Infosecurity reports: "72% of Organizations Experienced a DNS Attack in the Last Year"

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    Visible to the public "Threat Actors Abusing Discord to Spread Malware"

    Researchers at Check Point have discovered new multi-function malware abusing the core functions of popular group app platform Discord. The researchers found several malicious GitHub repositories featuring malware based on the Discord API and malicious bots. It included various features, including keylogging, taking screenshots, and executing files. Discord bots help users automate tasks on the Discord server. However, they can also be used for malicious ends, the researchers warned. For example, the Discord Bot API can easily be manipulated to turn a bot into a simple Remote Access Trojan (RAT). This doesn't even require the Discord app to be downloaded to a target's machine. The researchers noted that communications between attacker, Discord server, and victim's machine are encrypted by Discord, making it much harder to detect any malware. The researchers said that this could provide attackers with an "effortless" way to infect machines and turn them into malicious bots. The researchers noted that the Discord API does not require any type of confirmation or approval and is open for everyone to use. Due to these Discord API freedoms, the only way to prevent Discord malware is by disabling all Discord bots. The researchers noted that preventing Discord malware can't be done without harming the Discord community, and as a result, it is up to the users' actions to keep their devices safe. The researchers also found dozens of instances where threat actors used Discord as a malicious file hosting service, with their privacy protected by the app.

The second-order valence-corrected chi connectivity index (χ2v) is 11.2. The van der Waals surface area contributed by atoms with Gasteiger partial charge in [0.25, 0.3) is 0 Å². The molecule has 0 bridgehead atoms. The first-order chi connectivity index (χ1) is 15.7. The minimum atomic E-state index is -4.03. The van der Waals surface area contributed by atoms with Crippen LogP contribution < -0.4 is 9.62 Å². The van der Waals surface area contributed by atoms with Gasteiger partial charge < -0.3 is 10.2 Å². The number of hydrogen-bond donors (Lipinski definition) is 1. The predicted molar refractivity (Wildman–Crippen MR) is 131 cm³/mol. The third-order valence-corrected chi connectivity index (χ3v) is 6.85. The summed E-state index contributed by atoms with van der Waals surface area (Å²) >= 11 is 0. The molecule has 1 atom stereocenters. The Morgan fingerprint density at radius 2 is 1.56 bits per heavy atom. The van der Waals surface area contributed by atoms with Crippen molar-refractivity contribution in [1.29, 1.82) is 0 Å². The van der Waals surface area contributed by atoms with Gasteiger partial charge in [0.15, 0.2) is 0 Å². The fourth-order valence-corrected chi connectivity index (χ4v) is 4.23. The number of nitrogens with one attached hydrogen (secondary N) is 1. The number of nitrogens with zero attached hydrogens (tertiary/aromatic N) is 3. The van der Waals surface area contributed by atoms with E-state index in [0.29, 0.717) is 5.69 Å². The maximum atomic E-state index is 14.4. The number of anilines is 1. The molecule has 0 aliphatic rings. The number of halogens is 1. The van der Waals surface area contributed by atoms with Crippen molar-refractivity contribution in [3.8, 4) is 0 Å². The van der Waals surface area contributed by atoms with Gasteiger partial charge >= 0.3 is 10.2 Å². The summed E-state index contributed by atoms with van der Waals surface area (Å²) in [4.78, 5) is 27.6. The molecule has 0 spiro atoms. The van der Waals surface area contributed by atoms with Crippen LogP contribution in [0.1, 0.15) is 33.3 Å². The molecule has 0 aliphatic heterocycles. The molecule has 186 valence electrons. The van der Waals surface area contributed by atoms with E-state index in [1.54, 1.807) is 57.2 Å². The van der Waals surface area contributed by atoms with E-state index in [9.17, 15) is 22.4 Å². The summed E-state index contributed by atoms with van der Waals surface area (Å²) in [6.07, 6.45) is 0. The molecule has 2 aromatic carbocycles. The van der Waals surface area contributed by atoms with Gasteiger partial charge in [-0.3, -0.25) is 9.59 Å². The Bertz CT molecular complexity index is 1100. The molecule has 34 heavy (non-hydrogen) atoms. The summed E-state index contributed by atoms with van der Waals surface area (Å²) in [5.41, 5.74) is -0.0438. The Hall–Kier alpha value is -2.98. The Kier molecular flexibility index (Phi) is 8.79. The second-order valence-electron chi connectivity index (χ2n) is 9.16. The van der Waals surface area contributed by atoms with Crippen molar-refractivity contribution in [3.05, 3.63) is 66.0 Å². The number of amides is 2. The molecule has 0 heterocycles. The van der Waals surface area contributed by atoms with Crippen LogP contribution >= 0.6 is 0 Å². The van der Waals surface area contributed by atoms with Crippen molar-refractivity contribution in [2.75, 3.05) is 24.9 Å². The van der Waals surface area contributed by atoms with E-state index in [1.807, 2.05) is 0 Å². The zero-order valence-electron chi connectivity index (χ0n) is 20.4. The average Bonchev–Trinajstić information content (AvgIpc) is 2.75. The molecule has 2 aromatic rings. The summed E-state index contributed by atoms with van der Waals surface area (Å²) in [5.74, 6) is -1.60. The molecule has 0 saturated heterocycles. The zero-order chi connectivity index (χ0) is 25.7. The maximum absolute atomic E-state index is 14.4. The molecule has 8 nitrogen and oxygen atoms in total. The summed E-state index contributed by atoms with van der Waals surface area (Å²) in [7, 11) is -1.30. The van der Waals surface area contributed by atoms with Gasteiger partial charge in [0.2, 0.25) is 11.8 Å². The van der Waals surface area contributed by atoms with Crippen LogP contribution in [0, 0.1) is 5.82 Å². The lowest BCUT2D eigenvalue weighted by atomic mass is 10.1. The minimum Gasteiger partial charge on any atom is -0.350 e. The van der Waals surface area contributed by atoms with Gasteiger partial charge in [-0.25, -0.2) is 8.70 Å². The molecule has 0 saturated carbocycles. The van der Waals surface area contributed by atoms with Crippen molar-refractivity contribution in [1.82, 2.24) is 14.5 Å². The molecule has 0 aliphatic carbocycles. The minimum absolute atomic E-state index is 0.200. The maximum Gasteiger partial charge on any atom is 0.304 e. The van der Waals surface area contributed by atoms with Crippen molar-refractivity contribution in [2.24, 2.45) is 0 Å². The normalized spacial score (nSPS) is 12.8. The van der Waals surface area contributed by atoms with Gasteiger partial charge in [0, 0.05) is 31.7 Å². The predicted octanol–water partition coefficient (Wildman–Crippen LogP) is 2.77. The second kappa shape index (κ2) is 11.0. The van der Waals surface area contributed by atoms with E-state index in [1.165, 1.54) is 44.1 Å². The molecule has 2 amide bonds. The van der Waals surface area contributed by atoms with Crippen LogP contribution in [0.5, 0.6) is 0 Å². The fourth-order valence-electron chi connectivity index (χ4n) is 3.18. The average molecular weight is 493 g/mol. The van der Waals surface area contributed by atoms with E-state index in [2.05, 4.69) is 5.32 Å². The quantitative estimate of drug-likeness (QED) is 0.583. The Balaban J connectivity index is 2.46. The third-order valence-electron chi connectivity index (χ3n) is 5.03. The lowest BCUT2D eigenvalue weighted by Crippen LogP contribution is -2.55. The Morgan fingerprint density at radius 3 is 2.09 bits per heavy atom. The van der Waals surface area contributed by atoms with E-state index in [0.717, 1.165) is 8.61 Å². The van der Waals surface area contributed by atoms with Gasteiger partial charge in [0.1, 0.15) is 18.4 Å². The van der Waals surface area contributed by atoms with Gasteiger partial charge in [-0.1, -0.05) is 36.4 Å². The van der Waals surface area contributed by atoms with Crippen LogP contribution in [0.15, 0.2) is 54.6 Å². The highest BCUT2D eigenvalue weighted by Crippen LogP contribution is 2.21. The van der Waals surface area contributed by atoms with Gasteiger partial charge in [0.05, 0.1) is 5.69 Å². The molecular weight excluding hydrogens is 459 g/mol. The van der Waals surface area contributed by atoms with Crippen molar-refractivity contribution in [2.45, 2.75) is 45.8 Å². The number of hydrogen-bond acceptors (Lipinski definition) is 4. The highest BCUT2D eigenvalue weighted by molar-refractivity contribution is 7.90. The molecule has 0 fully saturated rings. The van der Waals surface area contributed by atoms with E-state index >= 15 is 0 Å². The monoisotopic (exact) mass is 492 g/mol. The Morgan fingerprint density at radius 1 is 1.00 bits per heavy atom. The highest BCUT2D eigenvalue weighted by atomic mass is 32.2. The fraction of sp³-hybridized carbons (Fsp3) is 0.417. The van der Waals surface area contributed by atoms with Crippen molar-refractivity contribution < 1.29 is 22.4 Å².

Infosecurity reports: "Threat Actors Abusing Discord to Spread Malware"

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    Visible to the public "New Gummy Browsers Attack Lets Hackers Spoof Tracking Profiles"